I wanted to run a couple of sets of extension speakers from my stereo, into the workshop and electronics lab. I decided to use seperate amplifiers at the remote locations, so that the power and volume controls were conveniently located, and to avoid excessively long speaker cables. However, connecting the amplifiers directly together with shielded audio cable at line level is a recipe for earth loops, and hum on the signal. I have experienced this problem with just a computer and amplifier on opposite sides of the room, and it could potentially be much worse with cables running right through the house.
One possible solution would be to use a balanced audio connection, with appropriate driver and receiver circuits. However, I decided instead to use optocouplers in the signal path at each of the slave amplifiers, to completely remove the possibility of earth loops. A circuit at the main amplifier would drive a twisted pair current loop, which could be wired in Cat. 5 cable. The optocoupler LEDs for each of the remote stations would simply be connected in series.
Simply biasing the LED and driving it with the audio signal voltage could result in quite poor linearity and high distortion. There are a couple of ways around this. Special 'linear' optocouplers are made with a second photo-transistor, which can be used in a feedback loop to regulate the light output of the LED. However, this application did not justify the complexity and expense that this approach would entail. I did not need full 'hi-fi' performance from the circuit, as it was mainly to be used for casual listening.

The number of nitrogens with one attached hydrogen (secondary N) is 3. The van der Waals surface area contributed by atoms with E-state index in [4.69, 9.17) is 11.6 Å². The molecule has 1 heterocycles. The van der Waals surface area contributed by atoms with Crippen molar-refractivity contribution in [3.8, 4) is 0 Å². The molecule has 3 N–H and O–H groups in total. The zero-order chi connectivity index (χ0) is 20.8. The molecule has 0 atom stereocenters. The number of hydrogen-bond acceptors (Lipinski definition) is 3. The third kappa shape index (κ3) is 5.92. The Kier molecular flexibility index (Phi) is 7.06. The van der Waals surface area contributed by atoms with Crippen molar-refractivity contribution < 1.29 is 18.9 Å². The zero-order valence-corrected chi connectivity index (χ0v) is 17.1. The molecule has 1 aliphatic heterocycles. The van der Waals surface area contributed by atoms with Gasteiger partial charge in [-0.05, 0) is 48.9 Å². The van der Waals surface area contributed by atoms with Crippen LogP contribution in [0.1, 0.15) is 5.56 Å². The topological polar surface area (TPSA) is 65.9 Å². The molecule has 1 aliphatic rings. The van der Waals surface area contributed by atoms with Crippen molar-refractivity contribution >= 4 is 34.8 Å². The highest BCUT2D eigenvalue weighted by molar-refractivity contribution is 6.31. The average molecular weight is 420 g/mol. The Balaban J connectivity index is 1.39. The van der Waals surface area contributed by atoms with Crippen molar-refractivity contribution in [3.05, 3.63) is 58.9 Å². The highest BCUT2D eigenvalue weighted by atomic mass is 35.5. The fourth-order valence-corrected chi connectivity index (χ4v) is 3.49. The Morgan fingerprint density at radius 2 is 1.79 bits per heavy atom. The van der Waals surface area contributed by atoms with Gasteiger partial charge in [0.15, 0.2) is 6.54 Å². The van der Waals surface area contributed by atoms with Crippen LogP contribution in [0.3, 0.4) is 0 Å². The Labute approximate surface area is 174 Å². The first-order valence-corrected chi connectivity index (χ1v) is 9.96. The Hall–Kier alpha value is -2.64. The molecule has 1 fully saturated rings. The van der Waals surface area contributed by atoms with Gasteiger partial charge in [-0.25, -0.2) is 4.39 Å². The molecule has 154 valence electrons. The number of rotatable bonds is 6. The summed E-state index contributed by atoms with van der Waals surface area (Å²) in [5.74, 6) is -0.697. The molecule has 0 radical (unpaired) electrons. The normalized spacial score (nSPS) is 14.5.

A simpler approach is to drive the LED with a current proportional to the signal voltage. This will remove most of the nonlinearities of the LED, especially if a high standing bias current is used relative to the magnitude of the audio signal.
The circuit shown above was developed towards this end. The LED current flows through R2, which functions as a current-to-voltage converter. The current signal is compared to the input audio signal by the op-amp, and the LED is driven so as to make the current flowing proportional to the input signal. RV1 sets the bias potential, which is buffered by the second op-amp section. The circuit operates from the +/-12V rails in the amplifier. The entire circuit is duplicated for stereo operation. While it might be possible to share the bias supply across both channels, it is just as easy to build a second one, as there is a spare op-amp section anyway.
The receiver circuit is quite simple - just three components! This is an advantage if it is replicated at multiple receiving stations. The input is completely floating, so the stations are simply connected together in a series loop. (Note, however, that the wiring should always be run as a twisted pair to reduce noise pickup.). I ended up using standard 4N25 optocouplers, which are cheap and readily available - I already had quite a few that I had salvaged from old equipment. Although these are generally regarded as fairly slow devices, the frequency response is quite adequate provided the bias is set appropriately. A trimpot is used to set the bias current, and a capacitor couples the audio into the amplifier input. The power supply is taken from the amplifier, which in this case was a single ended +12V. The circuit could be used from a dual supply, or a different voltage, although a different value trimpot may be required.
Circuit board under construction
Backlighting the board to check for shorts